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The Scriptorium

The Risk of Faith

Faith steps into the uncertain. Ruth 3.6-10

Ruth 3 (3)

Opening Prayer: Psalm 142.6, 7
“Attend to my cry,
For I am brought very low;
Deliver me from my persecutors,For they are stronger than I.
Bring my soul out of prison,
That I may praise Your name;
The righteous shall surround me,
For You shall deal bountifully with me.”

Sing Psalm 142.6, 7
(Dix: For the Beauty of the Earth)
Hear my cry, Lord, I am low! They are strong who seek my soul.
Jesus frees from every foe; He will keep and make me whole!
Lord, You are my Refuge strong!
O receive my plaintive song!

Out of prison lead me, Lord; thanks and praise to You shall be.
Righteous men armed with Your Word will Your grace bestow on me.

Read Ruth 3.6-10

1. What happened at midnight?

2. What did Boaz say to Ruth?

Faith often requires boldness and risk (cf. v. 14), and Ruth was willing to take that risk, both out of love for her mother-in-law, and for the prospect of the further grace – rest and wellbeing – that she might find. There is nothing symbolic in Ruth’s actions here; Boaz, sated and content when he lay down to sleep, might well have slept through the whole night, unless some disturbance should have awakened him. Cold feet in the middle of the night would prove to be just the thing.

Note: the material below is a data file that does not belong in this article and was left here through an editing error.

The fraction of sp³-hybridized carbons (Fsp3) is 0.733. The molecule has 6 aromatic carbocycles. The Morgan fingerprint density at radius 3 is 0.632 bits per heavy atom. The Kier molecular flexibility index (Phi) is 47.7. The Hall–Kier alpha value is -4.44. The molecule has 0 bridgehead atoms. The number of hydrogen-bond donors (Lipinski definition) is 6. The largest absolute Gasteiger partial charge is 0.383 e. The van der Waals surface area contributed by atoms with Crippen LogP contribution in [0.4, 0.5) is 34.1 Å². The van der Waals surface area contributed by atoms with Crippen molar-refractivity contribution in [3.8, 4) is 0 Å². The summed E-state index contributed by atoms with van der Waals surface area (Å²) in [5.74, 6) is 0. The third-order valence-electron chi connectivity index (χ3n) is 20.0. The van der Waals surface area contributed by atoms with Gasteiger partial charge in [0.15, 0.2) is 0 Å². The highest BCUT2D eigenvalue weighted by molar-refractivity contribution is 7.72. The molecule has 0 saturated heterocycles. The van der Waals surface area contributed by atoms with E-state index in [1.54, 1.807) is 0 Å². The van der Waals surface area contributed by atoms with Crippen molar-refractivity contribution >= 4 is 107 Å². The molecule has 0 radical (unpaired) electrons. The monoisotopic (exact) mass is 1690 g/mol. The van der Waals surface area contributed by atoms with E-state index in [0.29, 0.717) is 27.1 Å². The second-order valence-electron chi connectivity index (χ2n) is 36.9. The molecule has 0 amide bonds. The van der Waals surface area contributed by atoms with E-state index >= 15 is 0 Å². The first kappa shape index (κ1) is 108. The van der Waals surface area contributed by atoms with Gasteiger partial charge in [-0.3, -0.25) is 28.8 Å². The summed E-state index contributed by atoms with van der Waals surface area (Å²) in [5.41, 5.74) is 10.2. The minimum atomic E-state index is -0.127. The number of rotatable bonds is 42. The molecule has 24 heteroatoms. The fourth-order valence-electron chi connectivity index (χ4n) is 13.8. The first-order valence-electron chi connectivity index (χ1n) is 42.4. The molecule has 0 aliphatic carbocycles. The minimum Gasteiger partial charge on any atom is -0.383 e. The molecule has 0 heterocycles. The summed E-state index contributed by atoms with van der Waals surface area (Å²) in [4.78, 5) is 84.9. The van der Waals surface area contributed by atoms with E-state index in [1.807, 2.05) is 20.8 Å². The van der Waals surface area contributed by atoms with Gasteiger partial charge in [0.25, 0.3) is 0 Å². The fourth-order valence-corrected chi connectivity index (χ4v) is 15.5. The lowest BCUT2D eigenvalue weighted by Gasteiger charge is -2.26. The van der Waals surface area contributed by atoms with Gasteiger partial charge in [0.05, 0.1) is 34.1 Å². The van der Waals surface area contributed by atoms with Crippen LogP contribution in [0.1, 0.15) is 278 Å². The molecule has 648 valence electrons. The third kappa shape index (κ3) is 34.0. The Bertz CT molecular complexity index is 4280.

Here is a rather surprising twist (v. 10). Ruth went up to the threshing-floor seeking some blessing, and it turns out she gave blessing as well. This must have been a surprise to her. But this is often the way of blessing. Those who seek the blessing of the Lord often find that they themselves are a source of blessing as well, precisely as God had promised in His covenant (Gen. 12.1-3).

Her request of Boaz appears to have been rather general – that he might extend the blessings of his provision and care to her, since he was a redeemer for her and Naomi. Did she wonder if this protection might involve marriage? It seems likely since it would have been in line with the teaching of God’s Law, as we shall see. Boaz certainly took her overture in that way. He was humbled by her request, even, we might say, honored, for Ruth preferred to pursue redemption through following the teaching of God’s Law and the protection of an older man, rather than by seeking a husband more her age.

By submitting in faith to the Law of God, Ruth would know all the blessings of God for those who seek restoration according to His statutes.

Treasure Old and New: Matthew 13.52; Psalm 119.162
It is interesting to note that Ruth’s response to Boaz is in many respects a repeat of his blessing to her: “The LORD repay your work, and a full reward be given you by the LORD God of Israel, under whose wings you have come for refuge” (Ruth 2.12). Okay. “I am Ruth, your maidservant. Take your maidservant under your wing, for you are a close relative” (vs. 9). Ruth was calling upon Boaz to show her God’s love. Fulfill your blessing to me.

God calls us to show this same love to others, as we are bearers of the Name of Christ. Especially those to whom we have used words to tell them of His love for them.